If you and your kids find yourself eating fast food for whatever reason—you’re stranded at the airport, you’re on a road trip, you’re in a rush—choosing smaller portions and opting for the more nutrient-rich picks, like a Cutie, or something green and colorful (like a side salad with a small amount of oil-based salad dressing) and eating those first can help you eat better. They may even fill you up enough to leave over a few bites of that burger or a few French fries!

*One cup-equivalent of fruit is approximately one small apple, one cup applesauce or 100% juice.

What are your thoughts about adding fruit/produce to a fast food menu? Will it really make a difference in what kids and their parents choose/eat?

Image of Cuties via Elisa Zied.

 

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Will Calorie Counts on Menus Help Kids Eat Better?

Monday, December 1st, 2014

To help kids and their families make more informed choices when eating out, the U.S. Food and Drug Administration (FDA) has just finalized two rules for restaurant-type foods (foods usually eaten on the premises, while walking away, or soon after arriving at another location) and foods purchased from vending machines.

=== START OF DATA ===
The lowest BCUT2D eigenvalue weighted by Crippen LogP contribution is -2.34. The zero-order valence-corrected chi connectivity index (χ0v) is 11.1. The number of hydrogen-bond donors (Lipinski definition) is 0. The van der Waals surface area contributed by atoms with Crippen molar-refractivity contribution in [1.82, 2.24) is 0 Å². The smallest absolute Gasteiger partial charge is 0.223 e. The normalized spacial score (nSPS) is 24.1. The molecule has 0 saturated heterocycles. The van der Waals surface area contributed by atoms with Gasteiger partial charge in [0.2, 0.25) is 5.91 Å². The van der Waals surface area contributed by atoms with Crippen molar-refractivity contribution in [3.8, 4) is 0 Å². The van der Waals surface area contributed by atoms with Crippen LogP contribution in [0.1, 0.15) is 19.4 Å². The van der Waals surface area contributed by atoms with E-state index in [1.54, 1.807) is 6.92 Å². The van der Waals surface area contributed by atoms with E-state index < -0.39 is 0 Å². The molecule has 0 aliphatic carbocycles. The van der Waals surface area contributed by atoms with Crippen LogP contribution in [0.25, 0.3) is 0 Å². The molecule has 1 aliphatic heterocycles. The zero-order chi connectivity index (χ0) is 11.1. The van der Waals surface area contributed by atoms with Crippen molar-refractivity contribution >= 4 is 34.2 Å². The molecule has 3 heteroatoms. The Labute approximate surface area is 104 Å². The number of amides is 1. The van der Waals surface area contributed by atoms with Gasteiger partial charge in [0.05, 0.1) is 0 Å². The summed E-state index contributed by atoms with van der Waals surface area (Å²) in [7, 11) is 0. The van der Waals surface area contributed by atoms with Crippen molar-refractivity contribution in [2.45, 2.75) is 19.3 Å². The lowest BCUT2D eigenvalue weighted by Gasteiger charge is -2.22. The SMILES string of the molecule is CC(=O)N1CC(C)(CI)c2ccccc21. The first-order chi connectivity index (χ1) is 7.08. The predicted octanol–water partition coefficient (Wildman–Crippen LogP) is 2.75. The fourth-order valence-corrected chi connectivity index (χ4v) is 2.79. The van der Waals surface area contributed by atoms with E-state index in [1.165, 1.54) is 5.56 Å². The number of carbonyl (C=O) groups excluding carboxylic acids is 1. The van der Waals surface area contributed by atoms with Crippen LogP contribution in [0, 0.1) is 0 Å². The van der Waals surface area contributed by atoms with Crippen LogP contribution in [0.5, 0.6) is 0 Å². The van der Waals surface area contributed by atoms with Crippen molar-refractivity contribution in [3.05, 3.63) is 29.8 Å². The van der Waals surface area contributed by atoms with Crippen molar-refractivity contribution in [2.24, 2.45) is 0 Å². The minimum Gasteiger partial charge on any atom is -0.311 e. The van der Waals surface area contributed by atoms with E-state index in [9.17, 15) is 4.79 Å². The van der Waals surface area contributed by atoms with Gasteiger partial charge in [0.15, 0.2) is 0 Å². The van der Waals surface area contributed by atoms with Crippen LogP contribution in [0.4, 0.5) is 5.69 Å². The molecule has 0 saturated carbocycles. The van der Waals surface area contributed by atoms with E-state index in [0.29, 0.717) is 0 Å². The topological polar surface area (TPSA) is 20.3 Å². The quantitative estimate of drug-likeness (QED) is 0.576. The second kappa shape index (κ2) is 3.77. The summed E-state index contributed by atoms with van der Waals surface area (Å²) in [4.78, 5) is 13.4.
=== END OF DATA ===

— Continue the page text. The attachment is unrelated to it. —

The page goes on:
According to the new rules, chain restaurants, and similar retail food establishments such as pizza places, salad bars in grocery stores and delis, ice cream shops and movie theaters with 20 or more locations—are now required to post calorie information on menus and menu boards. Operators who own or operate 20 or more vending machines also are required to share calorie information with consumers.